The UN Children Fund (UNICEF) has said that 30 million girls would still be at the risk of female genital mutilation/cutting (FGM/C) in the next decade.
This was contained in a report entitled “Female Genital Mutilation/Cutting: A statistical overview and exploration of the dynamics of change”, launched on Monday.
The report surveyed 29 countries in Africa and the Middle East, where FGM/C persists, and found that while support for the practice was on decline, girls remained in considerable danger.
According to the report, the challenge now is to let girls and women, boys and men speak out loudly and clearly and announce that they want this harmful practice abandoned.
It pointed to a gap between people’s personal views on FGM/C and the entrenched sense of social obligation that fuels
its continuation, exacerbated by a lack of open communication on the sensitive issue.
“There are currently 125 million girls and women alive today who have been subjected to FGM/C, which refers to a number of practices which involve cutting away part or all of a girl’s external genitalia.
“The practice recognised globally as a violation of the human rights of girls and women has no health benefits, causes severe pain and has several immediate and long-term health consequences,’’ the report said, qouting UNICEF Deputy Executive Director, Geeta Rao Gupta.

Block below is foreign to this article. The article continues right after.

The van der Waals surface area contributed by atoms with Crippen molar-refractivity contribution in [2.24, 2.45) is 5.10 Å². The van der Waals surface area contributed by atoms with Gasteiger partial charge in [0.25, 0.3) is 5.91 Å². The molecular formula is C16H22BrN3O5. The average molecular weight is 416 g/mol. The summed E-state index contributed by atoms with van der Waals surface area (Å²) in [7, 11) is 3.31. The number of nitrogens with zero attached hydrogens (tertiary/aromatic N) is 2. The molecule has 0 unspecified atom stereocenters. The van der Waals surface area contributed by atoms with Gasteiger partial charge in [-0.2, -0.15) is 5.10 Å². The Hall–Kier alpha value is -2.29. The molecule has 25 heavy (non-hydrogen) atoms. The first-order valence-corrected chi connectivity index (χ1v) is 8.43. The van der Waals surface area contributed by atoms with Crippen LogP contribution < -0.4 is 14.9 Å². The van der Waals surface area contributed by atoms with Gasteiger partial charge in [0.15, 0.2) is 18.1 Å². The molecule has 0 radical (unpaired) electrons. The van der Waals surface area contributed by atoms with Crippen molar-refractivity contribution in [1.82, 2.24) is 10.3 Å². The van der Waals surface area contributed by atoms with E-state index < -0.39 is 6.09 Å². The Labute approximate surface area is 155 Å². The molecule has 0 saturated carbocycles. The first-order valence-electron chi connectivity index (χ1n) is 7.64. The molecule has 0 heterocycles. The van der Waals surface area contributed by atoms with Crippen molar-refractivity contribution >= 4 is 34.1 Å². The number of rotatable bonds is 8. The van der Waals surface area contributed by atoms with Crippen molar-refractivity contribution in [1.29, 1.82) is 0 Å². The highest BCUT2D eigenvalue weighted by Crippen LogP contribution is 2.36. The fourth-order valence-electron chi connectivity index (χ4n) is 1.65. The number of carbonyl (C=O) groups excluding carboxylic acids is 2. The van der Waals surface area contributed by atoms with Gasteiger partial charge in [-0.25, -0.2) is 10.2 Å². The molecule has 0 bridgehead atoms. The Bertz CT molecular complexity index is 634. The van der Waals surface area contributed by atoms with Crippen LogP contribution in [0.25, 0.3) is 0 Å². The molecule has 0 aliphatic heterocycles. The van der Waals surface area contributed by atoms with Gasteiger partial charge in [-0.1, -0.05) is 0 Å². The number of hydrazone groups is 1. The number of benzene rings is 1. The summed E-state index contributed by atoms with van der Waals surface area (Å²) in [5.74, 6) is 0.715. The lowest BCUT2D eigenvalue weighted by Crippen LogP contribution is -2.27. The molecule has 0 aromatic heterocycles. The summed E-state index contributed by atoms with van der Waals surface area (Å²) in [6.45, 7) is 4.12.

The report’s found that not only are most girls and women against the practice, but that a significant number of men and boys also oppose FGM/C.
It also said that in three countries such as Chad, Guinea and Sierra Leone, more men than women want the practice to end.
The report added that while FGM/C had been virtually abandoned by certain groups and countries, it remained entrenched in many others, even where there was legislation against it and efforts by governments and non-governmental organisations to convince communities to stop it.
“FGM/C remains almost universal in Somalia, Guinea, Djibouti, and Egypt, with more than nine out of 10 women and girls aged 15-49 being cut.
“In countries such as Chad, Gambia, Mali, Senegal, Sudan, or Yemen, there has been no discernible decline.
“By contrast, the practice has declined in Kenya, Tanzania, Benin, Iraq, Liberia, Nigeria, and the Central African Republic,’’ the report said.
While noting that legislation against FGM/C is a welcome development, the report called for measures to complement
it, such as positive social dynamics that change the social norms to accelerate the decline of this practice.
It recommended opening up FGM/C to greater public scrutiny, to challenge the misperception that “everyone else” approves of the practice.
It also highlighted the role education could play in bringing further social change, noting that higher levels of education among mothers corresponded to a lower risk that their daughters would be cut and that while in school, girls may develop ties with others who oppose FGM/C.
Some of the key steps outlined in the report include finding ways to make visible the hidden attitudes that favour the abandonment of FGM/C, increasing exposure of groups that still follow the practice to those that do not, and promoting the rejection of FGM/C alongside improved opportunities for girls.
Since 2008, nearly 10,000 communities in 15 countries, representing about eight million people, have renounced the practice.
In December 2012, a UN General Assembly resolution called on Member States to intensify efforts toward the complete elimination of FGM/C.
In addition, some 1,775 communities across Africa publicly declared their commitment to end the practice last year.